For many people, U.S. Environmental Protection Agency (EPA) regulations are difficult to comprehend because of the terminology that is used. For example, internal combustion engines (ICE) and reciprocating internal combustion engines (RICE) are the terms most often used in rulemaking to describe stationary engines, while industry prefers terms like compressors, generators and pumps. This can create a disconnect between the regulator and the regulated.
With the most recent revisions to emissions standards possibly impacting more engines and industries than any prior rule released by the EPA, it becomes even more critical to understand these applicable rules, including the latest amendment focused on stationary reciprocating internal combustion engines.
In March 2010, the EPA announced a new amendment to the final rule on the “Subpart ZZZZ National Emissions Standards for Hazardous Air Pollutants for Stationary Reciprocating Internal Combustion Engines,” or RICE NESHAPs, with new requirements targeting compression-ignition (CI) or diesel engines, and revisions delayed for spark-ignited (SI) or natural gas and gaseous-fueled engines until August 2010. These engine types are referred to as CI RICE and SI RICE, respectively. The rule will require impacted sources to achieve emission limits reflecting the application of the Maximum Achievable Control Technology (MACT) consistent with sections 112(d) of the Clean Air Act.
Both engine types were given different deadlines for final compliance. CI RICE types were to be compliant by May 2013, while SI RICE by October 2013. The requirements went into effect on those dates, including those related to emission standards, testing, compliance, operating limits, work practices, recordkeeping and reporting.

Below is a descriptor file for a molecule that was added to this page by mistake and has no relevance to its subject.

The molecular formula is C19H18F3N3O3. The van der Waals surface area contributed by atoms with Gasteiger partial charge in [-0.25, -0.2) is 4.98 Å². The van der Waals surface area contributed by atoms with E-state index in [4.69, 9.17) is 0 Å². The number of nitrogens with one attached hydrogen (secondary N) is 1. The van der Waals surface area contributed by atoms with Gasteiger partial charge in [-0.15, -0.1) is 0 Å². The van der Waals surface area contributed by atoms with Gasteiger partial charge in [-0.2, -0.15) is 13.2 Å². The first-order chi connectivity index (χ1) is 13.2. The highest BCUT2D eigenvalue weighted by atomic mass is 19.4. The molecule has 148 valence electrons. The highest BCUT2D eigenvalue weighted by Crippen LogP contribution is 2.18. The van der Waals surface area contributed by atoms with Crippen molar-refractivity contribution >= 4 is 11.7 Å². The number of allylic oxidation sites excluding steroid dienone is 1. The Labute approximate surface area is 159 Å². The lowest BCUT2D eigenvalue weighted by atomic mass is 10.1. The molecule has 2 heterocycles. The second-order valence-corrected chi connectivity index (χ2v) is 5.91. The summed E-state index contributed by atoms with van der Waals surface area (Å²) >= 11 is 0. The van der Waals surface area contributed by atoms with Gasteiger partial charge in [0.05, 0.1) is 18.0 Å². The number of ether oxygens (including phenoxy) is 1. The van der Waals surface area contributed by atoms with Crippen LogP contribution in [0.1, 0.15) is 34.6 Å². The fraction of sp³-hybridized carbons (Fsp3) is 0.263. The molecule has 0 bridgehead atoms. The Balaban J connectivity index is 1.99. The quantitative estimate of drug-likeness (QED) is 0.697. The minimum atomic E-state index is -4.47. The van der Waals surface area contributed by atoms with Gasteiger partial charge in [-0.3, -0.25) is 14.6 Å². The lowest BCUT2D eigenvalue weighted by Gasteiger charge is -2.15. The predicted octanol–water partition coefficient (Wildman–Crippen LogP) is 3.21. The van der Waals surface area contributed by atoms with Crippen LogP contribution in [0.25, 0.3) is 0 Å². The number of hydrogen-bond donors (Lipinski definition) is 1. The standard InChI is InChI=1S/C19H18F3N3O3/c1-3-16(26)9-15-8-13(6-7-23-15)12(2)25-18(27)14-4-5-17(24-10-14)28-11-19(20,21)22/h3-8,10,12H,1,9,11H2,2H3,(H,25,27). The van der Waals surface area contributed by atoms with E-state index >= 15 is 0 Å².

The rule applies to the following stationary engines:
Note the qualifications of “major source” and “HAP.” The term “major source” has different definitions and thresholds based on whether it is referencing a hazardous air pollutant (HAP), criteria air pollutant (CAP) or greenhouse gas (GHG). The definition of major source for this rule refers to the facility-wide emission of HAPs where the stationary engine is located. A facility is considered a major source if any single HAP exceeds 10 tons per year or if the total of all facility HAPs exceeds 25 tons per year. Everything else is considered an “area source.”
Emissions standards under the rule target HAPs but ultimately cannot be separated from other EPA regulatory drivers that also impact stationary reciprocating internal combustion engines. As an example, the rule has several trigger conditions that directly reference specific New Source Performance Standards (NSPS) for stationary engines and can actually meet an engine’s NESHAP ZZZZ requirements by complying with the applicable NSPS standard.
Figure 1. This graphic shows the results of a detailed applicability analysis for a
stationary CI RICE or diesel engine placed into service in 2002 versus 2013.
Green indicates the rules don’t apply, yellow indicates something may apply, and red
indicates a rule applies. (Courtesy of step2compliance)
Figures 1 and 2 show the results of an applicability determination for both types of engines (CI and SI RICE). The examples were at “area source” facilities in Texas with 2013 and 2002 model-year engines rated at 1,000 horsepower. Notice that the 2013 model-year engine technically triggers NESHAP but has no NESHAP requirements; it satisfies the NESHAP requirements by complying with the applicable NSPS rule.